“Ahead lies a sacred ground of trials,” I read. “None who do not take part in its trials will be allowed to walk upon this earth. Those lacking the courage to defeat the totem guarding this land will be denied entry… blah blah blah.”
“Then this really is a trial?” Lillie asks. “But where’s the Captain?”
“I guess this is the trial that Mina chick is supposed to be running? I don’t know; it seems like she specialises in Fairy-types, and I haven’t seen any wild Fairy Pokémon around here… well, aside from a few Carbink in the caves…”
“So do we all gotta clear the trial before we can get through?” B asks. Lillie gets a worried look at that.
“But- but I can’t take a real Island Challenge trial; I still don’t have any Pokémon!”
“Hmm? What? Oh- oh, no, I doubt that will be a problem.”
“But it says right there that no homie who don’t take part in no trials gonna be allowed to walk on this here turf, yo!”
“Ah, that’s ridiculous; that doesn’t apply to us.”
“Yes, for shizzle; it’s just some ancient prohibition that no-one’s probably observed in years. This is the only way to the Altar of the Moone, right? The path can’t just be barred to anyone who’s not on the Island Challenge. Besides, I doubt the trial is even active.”
“Active?” Lillie asks, confused.
“Well, look around. I don’t see a Captain, or a Totem Pokémon.” Lillie and B both give me a sceptical look. “Come on, guys; this island hasn’t had a Kahuna in years, and the only Captain doesn’t even seem to know what her job is. It’s obvious this place isn’t exactly a well-oiled machine. I wouldn’t be surprised if Tapu Fini just forgot about this trial site.” That doesn’t seem to settle them.
“I don’t know…” Lillie says, clearly still worried.
“None who do not take part in its trials… will be allowed to walk upon this earth…” I repeat from the tablet slowly. “Ah! Just don’t touch the ground!”
“…what’choo smokin’, homie?”
“Your Haunter can levitate you, so you can pass through the last part of the canyon without ‘walking upon this earth.’ And Lillie… my Decidueye can carry you. I mean, probably, right? You weigh like 40 kilos soaking wet. It’s airtight! Even if there’s anyone watching the trial grounds, and even if someone actually cares about some weird decades-old ritual prohibitions.” Lillie and B stare at each other in trepidation. “Come on, let’s get moving!” They shrug resignedly, B calls out his Haunter, and I deploy Decidueye, then step forward to the stone tablet and stop.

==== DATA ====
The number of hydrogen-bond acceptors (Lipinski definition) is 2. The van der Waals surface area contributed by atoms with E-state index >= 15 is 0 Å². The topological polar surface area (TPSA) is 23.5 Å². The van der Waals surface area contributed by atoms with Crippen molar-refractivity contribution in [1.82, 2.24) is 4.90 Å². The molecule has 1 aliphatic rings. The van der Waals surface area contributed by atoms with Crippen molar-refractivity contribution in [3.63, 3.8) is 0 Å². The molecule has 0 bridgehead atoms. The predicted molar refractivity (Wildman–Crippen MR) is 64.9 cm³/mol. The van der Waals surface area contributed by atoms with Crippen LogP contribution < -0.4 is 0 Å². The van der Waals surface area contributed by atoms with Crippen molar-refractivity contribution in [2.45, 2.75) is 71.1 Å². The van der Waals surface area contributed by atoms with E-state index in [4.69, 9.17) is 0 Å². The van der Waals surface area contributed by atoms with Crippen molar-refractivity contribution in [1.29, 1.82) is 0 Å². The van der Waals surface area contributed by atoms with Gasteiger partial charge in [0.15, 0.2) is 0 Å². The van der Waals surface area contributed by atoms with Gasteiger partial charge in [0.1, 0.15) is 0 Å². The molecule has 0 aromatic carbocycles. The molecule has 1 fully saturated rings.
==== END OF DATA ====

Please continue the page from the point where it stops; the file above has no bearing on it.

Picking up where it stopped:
“Yo, we ain’t got all day, so what’s the delay?” B asks.
“Just… thinking about the tablet…”
“I thought you said it didn’t apply to us?” Lillie asks nervously.
“Well, of course it doesn’t,” I reply, then step past the threshold and into the trial grounds. I wait a couple of beats, and nothing happens. “See? Told you.” A deafening roar with a strange brassy echo rings out from the depths of the canyon. “…coincidence.”
Suddenly, a little hard-headed dinosaur-like Pokémon, identified by the Rotomdex as a Jangmo-o, hops out from behind a rock and growls at us.
“See? Aww, look at you,” I coo at the tiny Dragon-type, reaching out to scratch it under the chin. “Did you make that big scary roar? Did you? You’re gonna grow up to be a ginormous monster some day, aren’t you, you little cutie-” As if on cue, the same clanging, brassy roar sounds out again, and a huge lizard-creature, covered in round metallic-looking armour scales, crawls out from behind a rock that seems like it couldn’t possibly have been large enough to hide it. It roars again, and a blazing totemic aura flares to life around it. “…uh oh.”
The Rotomdex claims that the giant lizard, Kommo-o, is a Dragon/Fighting Pokémon, so I try throwing Toucannon at it first – and learn first that Kommo-o’s ability is Bulletproof, and second that Toucannon’s Beak Blast is on the vaguely defined list of blast and bomb moves that Bulletproof negates. The Kommo-o summons a Hakamo-o, evidently the species’ middle stage, and they crush my poor Toucannon together. I decide to deploy my secret weapon, Zygarde. Its Aura Break ability must be effective against Totem Pokémon auras, otherwise why would it even be in this game?
…that doesn’t help one bit.
“What are you even for?” I yell at Zygarde. It snorts indignantly, knocking out the Hakamo-o and wounding the Kommo-o with a Thousand Arrows barrage, but then gets hit full in the face by Kommo-o’s own signature move, Clanging Scales, a cacophonous blast of sound that sends the World Shaker reeling. Kommo-o calls out again and a Scizor appears from nowhere, so I choose my Salazzle next. She, of course, is actually competent, and not only melts the Scizor’s armour to slag with Flamethrower, but finishes off the Kommo-o with her Dragon Pulse. B and his Haunter float out from behind a rock where they had been hiding, and my Decidueye, with Lillie’s shoulders still gripped tightly in his talons, descends from above. “See, what did I tell you?” I proclaim before either of them can say a word. “Doesn’t apply to us.”
Tane the Decidueye
Male, Timid nature, Overgrow ability
Steel Wing, Leaf Blade, Synthesis, Spirit Shackle
Rhea the Toucannon
Female, Lax nature, Keen Eye ability
Bullet Seed, Roost, Beak Blast, Brick Break
Ashley the Psychu
Female, Timid nature, Surge Surfer ability
Thunderbolt, Focus Blast, Nasty Plot, Psychic
Joanna the Salazzle
Female, Timid nature, Corrosion ability
Flamethrower, Nasty Plot, Sludge Bomb, Toxic
Sigourney the Golisopod
Female, Careful nature, Emergency Exit ability
Brick Break, Payback, First Impression, Leech Life
Genderless, Sassy nature, Aura Break ability
Safeguard, Stone Edge, Dragon Dance, Thousand Arrows